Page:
Sailing off to war in a lovely submarine under the sea

All the Submarines of the United States of America, 1987, by Chris Burden

It has been a good many months since I’ve checked back in, all manner of things happening, most good, some fantastic. Every once in a while it is necessary to come to the surface and look about, take in the sea air, to feel sunshine on ones skin.  Then promptly, in very short order, the hatch will be closed, sealed tight, alarm bells and flashing lights will go off as the dive order is given.  But that is in a few more minutes from now, there’s no need to rush.

Just as there are hidden currents that arise deep within the ocean, tossing and distorting the movement of the ship, so is there within the world of air an equal force of nature.  Whether it be words spoken, or clouds being seared apart, wonderful iterations surface, then fade.  That which is thought to be understood, seen within the air itself, is nothing more than mirages of thought and whimsy that play out in the calcium casing that holds a water bathed brain in safety and warmth.   Within this aquarium, of the same salinity of the sea itself, we mobilize to explore the land of the air, a world of sky.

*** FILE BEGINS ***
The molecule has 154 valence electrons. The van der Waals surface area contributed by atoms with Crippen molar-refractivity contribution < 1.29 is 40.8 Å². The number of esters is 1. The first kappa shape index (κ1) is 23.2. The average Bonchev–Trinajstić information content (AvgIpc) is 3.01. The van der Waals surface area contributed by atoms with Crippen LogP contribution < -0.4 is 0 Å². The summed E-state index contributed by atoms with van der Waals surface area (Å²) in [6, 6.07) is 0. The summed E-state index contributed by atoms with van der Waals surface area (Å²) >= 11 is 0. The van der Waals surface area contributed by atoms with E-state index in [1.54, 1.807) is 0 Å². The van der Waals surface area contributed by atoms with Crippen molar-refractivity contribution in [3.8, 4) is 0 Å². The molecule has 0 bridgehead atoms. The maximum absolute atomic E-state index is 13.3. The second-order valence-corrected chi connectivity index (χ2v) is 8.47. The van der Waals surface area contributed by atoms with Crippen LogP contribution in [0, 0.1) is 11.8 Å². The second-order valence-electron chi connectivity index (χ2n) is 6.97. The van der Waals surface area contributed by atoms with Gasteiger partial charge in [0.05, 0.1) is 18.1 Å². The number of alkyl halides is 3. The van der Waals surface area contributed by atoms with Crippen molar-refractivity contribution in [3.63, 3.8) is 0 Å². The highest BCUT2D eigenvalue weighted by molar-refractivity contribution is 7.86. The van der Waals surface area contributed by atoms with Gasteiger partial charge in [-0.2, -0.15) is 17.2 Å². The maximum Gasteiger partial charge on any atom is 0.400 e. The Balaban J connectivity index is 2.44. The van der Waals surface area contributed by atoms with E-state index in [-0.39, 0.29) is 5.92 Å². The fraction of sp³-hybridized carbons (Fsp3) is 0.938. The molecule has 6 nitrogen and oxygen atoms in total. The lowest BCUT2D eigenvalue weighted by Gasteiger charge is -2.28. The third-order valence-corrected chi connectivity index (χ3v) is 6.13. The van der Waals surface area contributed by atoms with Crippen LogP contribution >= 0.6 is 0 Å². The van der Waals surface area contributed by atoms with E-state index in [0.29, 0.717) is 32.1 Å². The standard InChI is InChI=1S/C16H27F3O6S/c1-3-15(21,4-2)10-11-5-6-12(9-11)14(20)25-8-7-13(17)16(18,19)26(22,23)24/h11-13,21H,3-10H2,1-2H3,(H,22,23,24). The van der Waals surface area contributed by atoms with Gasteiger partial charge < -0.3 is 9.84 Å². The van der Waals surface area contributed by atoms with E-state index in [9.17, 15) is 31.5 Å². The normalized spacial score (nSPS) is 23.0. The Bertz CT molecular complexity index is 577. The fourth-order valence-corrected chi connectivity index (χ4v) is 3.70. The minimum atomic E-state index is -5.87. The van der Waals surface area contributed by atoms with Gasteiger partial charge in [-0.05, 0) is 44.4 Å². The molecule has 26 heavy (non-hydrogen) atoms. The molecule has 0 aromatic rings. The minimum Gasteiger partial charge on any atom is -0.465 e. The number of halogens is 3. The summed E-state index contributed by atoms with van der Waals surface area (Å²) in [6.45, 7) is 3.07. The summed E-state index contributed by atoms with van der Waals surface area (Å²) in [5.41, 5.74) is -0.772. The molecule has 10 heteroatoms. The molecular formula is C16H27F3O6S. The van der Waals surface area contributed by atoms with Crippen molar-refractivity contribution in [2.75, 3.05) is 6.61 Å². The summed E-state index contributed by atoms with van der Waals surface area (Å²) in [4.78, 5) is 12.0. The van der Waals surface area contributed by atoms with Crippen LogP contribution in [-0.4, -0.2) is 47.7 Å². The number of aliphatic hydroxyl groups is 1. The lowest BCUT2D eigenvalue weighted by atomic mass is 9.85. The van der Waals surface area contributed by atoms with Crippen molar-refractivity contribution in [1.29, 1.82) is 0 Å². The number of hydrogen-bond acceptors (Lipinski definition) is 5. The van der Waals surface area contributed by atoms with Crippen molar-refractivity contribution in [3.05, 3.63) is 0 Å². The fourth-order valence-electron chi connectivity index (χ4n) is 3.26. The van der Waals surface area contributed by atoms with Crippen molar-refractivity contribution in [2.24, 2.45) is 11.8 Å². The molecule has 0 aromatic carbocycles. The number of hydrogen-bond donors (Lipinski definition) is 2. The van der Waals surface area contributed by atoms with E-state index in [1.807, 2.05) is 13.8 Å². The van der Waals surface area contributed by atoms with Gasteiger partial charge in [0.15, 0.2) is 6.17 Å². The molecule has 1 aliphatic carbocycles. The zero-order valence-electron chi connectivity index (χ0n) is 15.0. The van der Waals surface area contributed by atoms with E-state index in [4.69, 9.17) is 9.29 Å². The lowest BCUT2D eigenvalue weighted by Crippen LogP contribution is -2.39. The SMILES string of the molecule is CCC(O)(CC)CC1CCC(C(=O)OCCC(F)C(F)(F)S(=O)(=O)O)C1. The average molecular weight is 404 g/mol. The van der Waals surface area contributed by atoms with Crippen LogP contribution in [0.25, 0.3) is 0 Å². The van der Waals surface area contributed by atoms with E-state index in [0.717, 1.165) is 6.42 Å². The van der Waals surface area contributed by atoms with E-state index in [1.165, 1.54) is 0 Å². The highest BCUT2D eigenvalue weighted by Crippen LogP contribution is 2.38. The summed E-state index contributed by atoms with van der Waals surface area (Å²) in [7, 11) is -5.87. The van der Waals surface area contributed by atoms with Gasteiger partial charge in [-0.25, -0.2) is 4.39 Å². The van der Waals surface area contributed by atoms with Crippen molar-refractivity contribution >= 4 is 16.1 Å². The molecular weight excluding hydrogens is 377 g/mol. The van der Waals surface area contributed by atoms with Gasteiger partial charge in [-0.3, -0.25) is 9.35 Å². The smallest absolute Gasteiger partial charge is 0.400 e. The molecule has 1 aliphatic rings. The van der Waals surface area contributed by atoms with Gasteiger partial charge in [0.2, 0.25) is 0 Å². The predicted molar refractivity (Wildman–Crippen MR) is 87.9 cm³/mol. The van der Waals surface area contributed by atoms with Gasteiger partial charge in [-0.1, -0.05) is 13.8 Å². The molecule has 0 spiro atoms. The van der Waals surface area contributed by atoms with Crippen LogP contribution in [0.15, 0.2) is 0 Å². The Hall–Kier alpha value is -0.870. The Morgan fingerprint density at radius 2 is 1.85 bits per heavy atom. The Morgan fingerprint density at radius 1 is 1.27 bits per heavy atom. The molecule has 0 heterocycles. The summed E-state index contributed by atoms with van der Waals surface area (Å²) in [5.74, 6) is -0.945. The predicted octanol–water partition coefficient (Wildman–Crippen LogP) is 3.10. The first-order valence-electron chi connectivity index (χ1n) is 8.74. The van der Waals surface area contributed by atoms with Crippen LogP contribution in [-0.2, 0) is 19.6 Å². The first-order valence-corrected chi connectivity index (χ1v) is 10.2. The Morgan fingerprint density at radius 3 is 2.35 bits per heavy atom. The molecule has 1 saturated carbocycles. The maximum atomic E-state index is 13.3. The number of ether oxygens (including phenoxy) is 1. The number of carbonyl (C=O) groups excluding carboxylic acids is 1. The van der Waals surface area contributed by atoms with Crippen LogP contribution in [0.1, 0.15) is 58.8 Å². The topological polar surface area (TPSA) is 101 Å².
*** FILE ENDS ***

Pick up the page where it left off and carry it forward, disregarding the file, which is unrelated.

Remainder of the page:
But back to the turbulence, something noted a bit ago.  Instruments that are embedded firmly within concrete or stone, forged out of steel, tuned, tested, questioned, calibrated (again and again and again); are the only means for accuracy, for understanding.  As a storm batters the receivers, wind hissing loudly passed facings and protective coverings; inside still collectors record movements and shifts, noting errors and oddities for later analysis.   The most important means to understand turbulence is through the act of rigid silence and notation.

Enough about storms, craniums, and stirred up airs.  It is time to return to the sea.  It is time to dive deep and discover hidden treasures of discarded history.  Beneath the ocean an entire new world exists, forms and objects hidden in darkness become illuminated glowing beacons that represent the new, the untouched, the undiscovered.  Within these forms and objects stillness is found, and recognition that bathed within the currents that pass through, that life itself moves forward within its flow.




About Sarah Seager

I am an artist that works and lives in the wilds of Los Angeles.
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